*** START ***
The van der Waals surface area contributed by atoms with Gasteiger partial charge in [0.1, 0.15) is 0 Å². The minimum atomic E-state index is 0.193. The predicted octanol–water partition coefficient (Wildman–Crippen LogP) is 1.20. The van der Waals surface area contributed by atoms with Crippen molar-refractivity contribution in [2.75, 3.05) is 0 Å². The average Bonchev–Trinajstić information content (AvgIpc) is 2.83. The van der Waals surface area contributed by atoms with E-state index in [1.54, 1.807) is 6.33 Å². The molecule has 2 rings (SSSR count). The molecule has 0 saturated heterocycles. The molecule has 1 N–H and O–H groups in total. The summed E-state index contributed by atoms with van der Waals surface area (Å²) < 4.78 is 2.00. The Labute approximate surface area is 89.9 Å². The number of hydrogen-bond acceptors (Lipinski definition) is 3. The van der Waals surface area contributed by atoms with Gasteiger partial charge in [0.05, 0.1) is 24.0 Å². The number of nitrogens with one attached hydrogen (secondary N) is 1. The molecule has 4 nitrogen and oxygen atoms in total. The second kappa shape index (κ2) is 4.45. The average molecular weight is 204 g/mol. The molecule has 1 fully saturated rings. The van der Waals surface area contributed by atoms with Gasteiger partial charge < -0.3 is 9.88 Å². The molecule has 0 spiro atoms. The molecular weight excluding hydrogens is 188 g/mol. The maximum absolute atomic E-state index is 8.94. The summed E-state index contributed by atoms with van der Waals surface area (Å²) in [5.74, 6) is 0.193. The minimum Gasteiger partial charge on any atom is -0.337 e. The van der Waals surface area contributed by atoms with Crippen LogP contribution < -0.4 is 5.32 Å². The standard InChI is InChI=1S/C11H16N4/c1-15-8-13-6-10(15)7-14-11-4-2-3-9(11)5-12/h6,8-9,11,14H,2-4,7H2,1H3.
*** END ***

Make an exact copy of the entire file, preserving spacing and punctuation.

The van der Waals surface area contributed by atoms with Gasteiger partial charge in [0.1, 0.15) is 0 Å². The minimum atomic E-state index is 0.193. The predicted octanol–water partition coefficient (Wildman–Crippen LogP) is 1.20. The van der Waals surface area contributed by atoms with Crippen molar-refractivity contribution in [2.75, 3.05) is 0 Å². The average Bonchev–Trinajstić information content (AvgIpc) is 2.83. The van der Waals surface area contributed by atoms with E-state index in [1.54, 1.807) is 6.33 Å². The molecule has 2 rings (SSSR count). The molecule has 0 saturated heterocycles. The molecule has 1 N–H and O–H groups in total. The summed E-state index contributed by atoms with van der Waals surface area (Å²) < 4.78 is 2.00. The Labute approximate surface area is 89.9 Å². The number of hydrogen-bond acceptors (Lipinski definition) is 3. The van der Waals surface area contributed by atoms with Gasteiger partial charge in [0.05, 0.1) is 24.0 Å². The number of nitrogens with one attached hydrogen (secondary N) is 1. The molecule has 4 nitrogen and oxygen atoms in total. The second kappa shape index (κ2) is 4.45. The average molecular weight is 204 g/mol. The molecule has 1 fully saturated rings. The van der Waals surface area contributed by atoms with Gasteiger partial charge < -0.3 is 9.88 Å². The molecule has 0 spiro atoms. The molecular weight excluding hydrogens is 188 g/mol. The maximum absolute atomic E-state index is 8.94. The summed E-state index contributed by atoms with van der Waals surface area (Å²) in [5.74, 6) is 0.193. The minimum Gasteiger partial charge on any atom is -0.337 e. The van der Waals surface area contributed by atoms with Crippen LogP contribution < -0.4 is 5.32 Å². The standard InChI is InChI=1S/C11H16N4/c1-15-8-13-6-10(15)7-14-11-4-2-3-9(11)5-12/h6,8-9,11,14H,2-4,7H2,1H3.